Why did the BJP let go of the quintessential do not attack Ambedkar rule in Indian politics while choosing to use an Ashoka Vijaya Dashmi event to attack AAP and why did the AAP not attack the BJP over what is being described as an attack on Ambedkarite ideology?

The only logical answer to this question can be that neither the BJP nor the AAP believes that the issue has larger traction among Dalits – neo-Buddhists are only a small part of the overall Dalit population in India – and therefore will not damage their political prospects within the larger Dalit community.

The AAP must also have calculated that the cost of letting Gautam continue in his position would have been significantly large in terms of loss of Hindu votes.

What’s changed, what hasn’t

Does this negate the political-ideological importance of Ambedkar’s social-reform agenda? Not necessarily, if one were to take a broad-based historical view of Ambedkar’s views on religion and caste.

At the time when Ambedkar proposed and acted on his idea of conversion from Hinduism to put an end to social discrimination, Hinduism was indeed a socially oppressive religious system.

Hindutva has, of course, not let go of all its oppressive features, more so in terms of religious codes than social life, though to be sure the latter is still not completely free of acts of social oppression. But it will be equally wrong to argue that there has been no progressive change in the Hindu socio-economic order in the 75 years since India attained political independence.

The handmaiden of this progressive change has been India’s universal suffrage-based democracy where the numerically dominant Dalits, Scheduled Tribes and Other Backward Classes (OBCs), often described as the Bahujan have made sure that the traditionally well-endowed and oppressive upper castes had to cede not just political but also economic and social representation to them in order to protect their political fortunes. While this subaltern assertion has led to the growth of a large number of political parties in India, many others, especially the Congress and the Communists (except in the state of Kerala) have paid for their failure to address the caste question properly.

Hindutva, Ambedkar and Dalits

The most interesting and often unnoticed political transformation on this question has been the one in India’s Hindu Right, which is represented by the larger ecosystem of the Rashtriya Swayamsevak Sangh (RSS) and the BJP.

While most left-liberal voices think of the RSS-BJP as upholders of the caste-ridden ancient Hindu order as enshrined in the Manusmriti, such views are, to put it politely, ahistorical and divorced from reality. A 1974 speech — it was the centenary Vasant Vyakhyanamala lecture in Pune — given by former RSS Sarsanghsanchalak Balasahab Deoras is the best place to begin this argument.

“In the past, some eminent leaders of the oppressed communities have severely criticised certain castes and certain religious texts. That was necessary at that time. In order to draw the attention of the people to a certain point and rouse public opinion, an individual may employ biting language in the beginning stages. But it is not necessary that such tirades should continue forever. Now the times have changed”, Deoras said, before going on to defend affirmative action policies.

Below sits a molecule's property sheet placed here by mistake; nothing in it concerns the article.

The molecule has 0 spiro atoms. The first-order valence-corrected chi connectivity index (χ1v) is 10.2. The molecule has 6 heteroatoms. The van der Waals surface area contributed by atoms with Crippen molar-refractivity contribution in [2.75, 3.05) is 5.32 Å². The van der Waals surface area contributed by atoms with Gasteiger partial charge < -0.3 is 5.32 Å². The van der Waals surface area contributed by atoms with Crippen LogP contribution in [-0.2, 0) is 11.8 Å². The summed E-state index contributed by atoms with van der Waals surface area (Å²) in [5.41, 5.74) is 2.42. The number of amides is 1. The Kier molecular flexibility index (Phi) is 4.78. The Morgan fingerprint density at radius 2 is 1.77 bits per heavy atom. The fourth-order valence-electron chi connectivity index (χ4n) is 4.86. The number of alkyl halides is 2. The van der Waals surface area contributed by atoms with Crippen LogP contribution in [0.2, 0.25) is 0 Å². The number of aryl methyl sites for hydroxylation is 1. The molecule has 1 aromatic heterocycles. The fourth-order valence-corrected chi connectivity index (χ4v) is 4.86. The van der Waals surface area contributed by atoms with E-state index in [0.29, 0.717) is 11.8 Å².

“I believe that the 'backward' brethren of ours do not ask for the mercy of anybody. They only desire an equal status with others and that too on their own merits. Since they have been backward all these days, they only want that facilities and opportunities should be provided to them to advance. This desire of theirs is quite legitimate”, he added.

To be sure, the endorsement of such policies and admission of the Hindu social order being discriminatory in the past for the RSS was only a means towards an end.

"May all of us feel that the Hindus must unite and that for their unity the basis can only be social equality. With this conviction may all of us come forward to make our society united and strong. This is my fervent appeal to one and all”, Deoras concludes in his speech.

Of course, the RSS chief saying these things in a sanitised environment did not put an end to religious disenchantment of the socially oppressed within the Hindu fold immediately. The watershed moment for conversion in India perhaps came in 1981, when hundreds of Dalits embraced Islam in Meenakshipuram village of Tirunelveli district of Tamil Nadu.

However, there is more than enough documentary evidence to show that the RSS and its affiliates have consistently worked on their outreach to the socially oppressed communities, especially Dalits and Tribals since Deoras made that watershed speech.

Political scientist Tariq Tachil’s book Elite Parties, Poor Voters: How Social Services Win Votes in India in an excellent documentation and analysis of the RSS’s concerted outreach among these communities and how it has helped the BJP politically without compromising the RSS’s ideological agenda.

This kind of quiet outreach by the Hindu Right has been accompanied by visible demonstrations of social inclusiveness in religious activities such as the act of getting a Dalit to do the shilanyas (foundation stone laying ceremony) for the Ram Janmabhoomi in Ayodhya in 1989. The person who did this act, Kameshwar Chaupal, is now a member of the trust which is responsible for the construction of the Ram temple in Ayodhya.